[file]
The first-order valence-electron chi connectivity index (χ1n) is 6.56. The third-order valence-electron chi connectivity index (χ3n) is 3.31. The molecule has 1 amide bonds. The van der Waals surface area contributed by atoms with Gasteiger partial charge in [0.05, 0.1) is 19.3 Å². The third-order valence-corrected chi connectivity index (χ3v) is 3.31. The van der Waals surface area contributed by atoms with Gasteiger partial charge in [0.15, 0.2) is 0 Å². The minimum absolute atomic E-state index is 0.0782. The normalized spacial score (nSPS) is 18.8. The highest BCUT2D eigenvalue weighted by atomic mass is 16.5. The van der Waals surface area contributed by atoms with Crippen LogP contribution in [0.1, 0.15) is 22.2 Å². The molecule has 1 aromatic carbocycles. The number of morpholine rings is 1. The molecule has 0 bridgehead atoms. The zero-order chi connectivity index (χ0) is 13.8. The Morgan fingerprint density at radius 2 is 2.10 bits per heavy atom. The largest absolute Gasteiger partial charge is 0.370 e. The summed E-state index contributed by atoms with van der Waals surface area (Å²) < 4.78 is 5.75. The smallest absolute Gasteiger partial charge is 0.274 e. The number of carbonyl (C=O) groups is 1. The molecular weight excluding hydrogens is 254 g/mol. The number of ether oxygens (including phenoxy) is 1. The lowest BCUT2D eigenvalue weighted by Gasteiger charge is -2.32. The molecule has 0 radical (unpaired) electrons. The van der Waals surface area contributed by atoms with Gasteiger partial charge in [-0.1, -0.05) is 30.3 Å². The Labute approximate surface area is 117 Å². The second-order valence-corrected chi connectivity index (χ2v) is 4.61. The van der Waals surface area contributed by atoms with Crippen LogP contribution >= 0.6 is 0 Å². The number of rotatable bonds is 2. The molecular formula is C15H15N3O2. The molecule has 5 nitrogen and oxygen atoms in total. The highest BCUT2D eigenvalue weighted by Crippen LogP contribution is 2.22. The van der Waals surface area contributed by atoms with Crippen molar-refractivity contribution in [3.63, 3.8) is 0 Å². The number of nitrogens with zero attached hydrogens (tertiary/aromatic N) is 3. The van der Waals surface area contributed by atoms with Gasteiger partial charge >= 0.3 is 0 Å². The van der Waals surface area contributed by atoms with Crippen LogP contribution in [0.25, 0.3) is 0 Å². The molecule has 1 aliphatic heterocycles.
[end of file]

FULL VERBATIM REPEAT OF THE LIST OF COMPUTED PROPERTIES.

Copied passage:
The first-order valence-electron chi connectivity index (χ1n) is 6.56. The third-order valence-electron chi connectivity index (χ3n) is 3.31. The molecule has 1 amide bonds. The van der Waals surface area contributed by atoms with Gasteiger partial charge in [0.05, 0.1) is 19.3 Å². The third-order valence-corrected chi connectivity index (χ3v) is 3.31. The van der Waals surface area contributed by atoms with Gasteiger partial charge in [0.15, 0.2) is 0 Å². The minimum absolute atomic E-state index is 0.0782. The normalized spacial score (nSPS) is 18.8. The highest BCUT2D eigenvalue weighted by atomic mass is 16.5. The van der Waals surface area contributed by atoms with Crippen LogP contribution in [0.1, 0.15) is 22.2 Å². The molecule has 1 aromatic carbocycles. The number of morpholine rings is 1. The molecule has 0 bridgehead atoms. The zero-order chi connectivity index (χ0) is 13.8. The Morgan fingerprint density at radius 2 is 2.10 bits per heavy atom. The largest absolute Gasteiger partial charge is 0.370 e. The summed E-state index contributed by atoms with van der Waals surface area (Å²) < 4.78 is 5.75. The smallest absolute Gasteiger partial charge is 0.274 e. The number of carbonyl (C=O) groups is 1. The molecular weight excluding hydrogens is 254 g/mol. The number of ether oxygens (including phenoxy) is 1. The lowest BCUT2D eigenvalue weighted by Gasteiger charge is -2.32. The molecule has 0 radical (unpaired) electrons. The van der Waals surface area contributed by atoms with Gasteiger partial charge in [-0.1, -0.05) is 30.3 Å². The Labute approximate surface area is 117 Å². The second-order valence-corrected chi connectivity index (χ2v) is 4.61. The van der Waals surface area contributed by atoms with Crippen LogP contribution >= 0.6 is 0 Å². The number of rotatable bonds is 2. The molecular formula is C15H15N3O2. The molecule has 5 nitrogen and oxygen atoms in total. The highest BCUT2D eigenvalue weighted by Crippen LogP contribution is 2.22. The van der Waals surface area contributed by atoms with Crippen molar-refractivity contribution in [3.63, 3.8) is 0 Å². The number of nitrogens with zero attached hydrogens (tertiary/aromatic N) is 3. The van der Waals surface area contributed by atoms with Gasteiger partial charge >= 0.3 is 0 Å². The van der Waals surface area contributed by atoms with Crippen LogP contribution in [0.25, 0.3) is 0 Å². The molecule has 1 aliphatic heterocycles.